The National Institute for Health and Care Excellence (NICE) has issued full guidance to the NHS in England, Wales, Scotland and Northern Ireland on Insertion of a collagen plug to close an abdominal wall enterocutaneous fistula, in December 2014.
A variety of techniques have been described for insertion of a collagen plug to close an enterocutaneous fistula, most being carried out with the patient under sedation. The fistula track is visualised using fluoroscopy and may need dilatation to allow passage of the plug. The track is then debrided to improve incorporation of the plug. A guide wire is inserted from the skin surface through the track into the bowel lumen and a delivery sheath is put in place. Once the delivery sheath is in position, the collagen plug is passed through the track, under fluoroscopic guidance. The delivery sheath is then taken out. The collagen plug is secured in place with absorbable sutures and a Molnar disc (a disc which lies against the skin at the external opening of the fistula, to help keep the device in place). A radiopaque flange (footplate) attached to the internal end of the plug creates a seal to help stop enteric fluids from entering the fistula track, and allows visualisation of the plug during placement. The collagen plug fills the fistula track and acts as a scaffold for tissue growth, allowing the fistula to become filled with tissue and to heal. The patient is usually kept in hospital for a few days of strict bed rest, to prevent displacement of the plug and to encourage its incorporation.
Various plugs are available for this procedure.
This guidance represents the view of NICE, arrived at after careful consideration of the evidence available. When exercising their judgement, healthcare professionals are expected to take this guidance fully into account, and specifically any special arrangements relating to the introduction of new interventional procedures. The guidance does not override the individual responsibility of healthcare professionals to make decisions appropriate to the circumstances of the individual patient, in consultation with the patient and/or guardian or carer.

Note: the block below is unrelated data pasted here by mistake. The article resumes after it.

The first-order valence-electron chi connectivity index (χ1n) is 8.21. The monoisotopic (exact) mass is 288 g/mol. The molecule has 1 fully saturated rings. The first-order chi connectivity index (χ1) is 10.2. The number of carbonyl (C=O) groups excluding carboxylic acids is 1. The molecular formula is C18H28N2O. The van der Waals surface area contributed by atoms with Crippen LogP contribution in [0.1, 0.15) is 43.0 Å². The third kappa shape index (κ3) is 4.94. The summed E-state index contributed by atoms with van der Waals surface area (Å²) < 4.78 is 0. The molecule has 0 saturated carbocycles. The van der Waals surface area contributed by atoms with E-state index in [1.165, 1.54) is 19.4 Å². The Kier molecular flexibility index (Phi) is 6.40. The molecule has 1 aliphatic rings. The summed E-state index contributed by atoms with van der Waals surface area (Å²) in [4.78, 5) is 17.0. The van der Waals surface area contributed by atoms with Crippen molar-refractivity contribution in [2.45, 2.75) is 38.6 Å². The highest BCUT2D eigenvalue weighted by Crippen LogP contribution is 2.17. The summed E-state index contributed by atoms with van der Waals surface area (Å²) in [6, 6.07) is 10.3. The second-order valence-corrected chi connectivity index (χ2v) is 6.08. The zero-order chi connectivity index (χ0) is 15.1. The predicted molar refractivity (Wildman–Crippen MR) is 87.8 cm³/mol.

All problems (adverse events) related to a medicine or medical device used for treatment or in a procedure should be reported to the Medicines and Healthcare products Regulatory Agency using the Yellow Card Scheme.
Commissioners and/or providers have a responsibility to implement the guidance, in their local context, in light of their duties to have due regard to the need to eliminate unlawful discrimination, advance equality of opportunity, and foster good relations. Nothing in this guidance should be interpreted in a way that would be inconsistent with compliance with those duties. Providers should ensure that governance structures are in place to review, authorise and monitor the introduction of new devices and procedures.
Commissioners and providers have a responsibility to promote an environmentally sustainable health and care system and should assess and reduce the environmental impact of implementing NICE recommendations wherever possible.